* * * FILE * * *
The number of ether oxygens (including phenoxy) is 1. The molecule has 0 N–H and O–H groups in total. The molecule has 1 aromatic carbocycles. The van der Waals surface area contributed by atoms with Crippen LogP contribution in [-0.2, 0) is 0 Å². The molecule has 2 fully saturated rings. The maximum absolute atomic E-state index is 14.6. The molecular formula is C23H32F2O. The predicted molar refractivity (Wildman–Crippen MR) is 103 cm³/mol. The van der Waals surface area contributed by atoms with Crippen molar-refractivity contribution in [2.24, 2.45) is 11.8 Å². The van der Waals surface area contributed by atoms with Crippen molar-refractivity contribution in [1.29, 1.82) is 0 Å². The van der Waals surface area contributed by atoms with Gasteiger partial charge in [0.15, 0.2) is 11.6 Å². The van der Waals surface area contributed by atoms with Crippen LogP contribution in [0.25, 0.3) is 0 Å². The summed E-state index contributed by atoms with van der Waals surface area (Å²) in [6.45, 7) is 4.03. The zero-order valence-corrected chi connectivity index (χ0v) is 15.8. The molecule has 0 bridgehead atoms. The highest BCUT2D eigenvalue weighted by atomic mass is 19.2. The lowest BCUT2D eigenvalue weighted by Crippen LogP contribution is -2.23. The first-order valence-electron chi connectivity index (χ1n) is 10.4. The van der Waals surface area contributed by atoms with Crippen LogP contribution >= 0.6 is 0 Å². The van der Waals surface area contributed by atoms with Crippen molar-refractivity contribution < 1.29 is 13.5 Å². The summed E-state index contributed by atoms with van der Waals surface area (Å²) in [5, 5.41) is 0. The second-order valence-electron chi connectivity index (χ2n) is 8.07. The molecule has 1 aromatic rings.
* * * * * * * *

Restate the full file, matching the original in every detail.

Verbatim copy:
The number of ether oxygens (including phenoxy) is 1. The molecule has 0 N–H and O–H groups in total. The molecule has 1 aromatic carbocycles. The van der Waals surface area contributed by atoms with Crippen LogP contribution in [-0.2, 0) is 0 Å². The molecule has 2 fully saturated rings. The maximum absolute atomic E-state index is 14.6. The molecular formula is C23H32F2O. The predicted molar refractivity (Wildman–Crippen MR) is 103 cm³/mol. The van der Waals surface area contributed by atoms with Crippen molar-refractivity contribution in [2.24, 2.45) is 11.8 Å². The van der Waals surface area contributed by atoms with Crippen molar-refractivity contribution in [1.29, 1.82) is 0 Å². The van der Waals surface area contributed by atoms with Gasteiger partial charge in [0.15, 0.2) is 11.6 Å². The van der Waals surface area contributed by atoms with Crippen LogP contribution in [0.25, 0.3) is 0 Å². The summed E-state index contributed by atoms with van der Waals surface area (Å²) in [6.45, 7) is 4.03. The zero-order valence-corrected chi connectivity index (χ0v) is 15.8. The molecule has 0 bridgehead atoms. The highest BCUT2D eigenvalue weighted by atomic mass is 19.2. The lowest BCUT2D eigenvalue weighted by Crippen LogP contribution is -2.23. The first-order valence-electron chi connectivity index (χ1n) is 10.4. The van der Waals surface area contributed by atoms with Crippen LogP contribution >= 0.6 is 0 Å². The van der Waals surface area contributed by atoms with Crippen molar-refractivity contribution < 1.29 is 13.5 Å². The summed E-state index contributed by atoms with van der Waals surface area (Å²) in [5, 5.41) is 0. The second-order valence-electron chi connectivity index (χ2n) is 8.07. The molecule has 1 aromatic rings.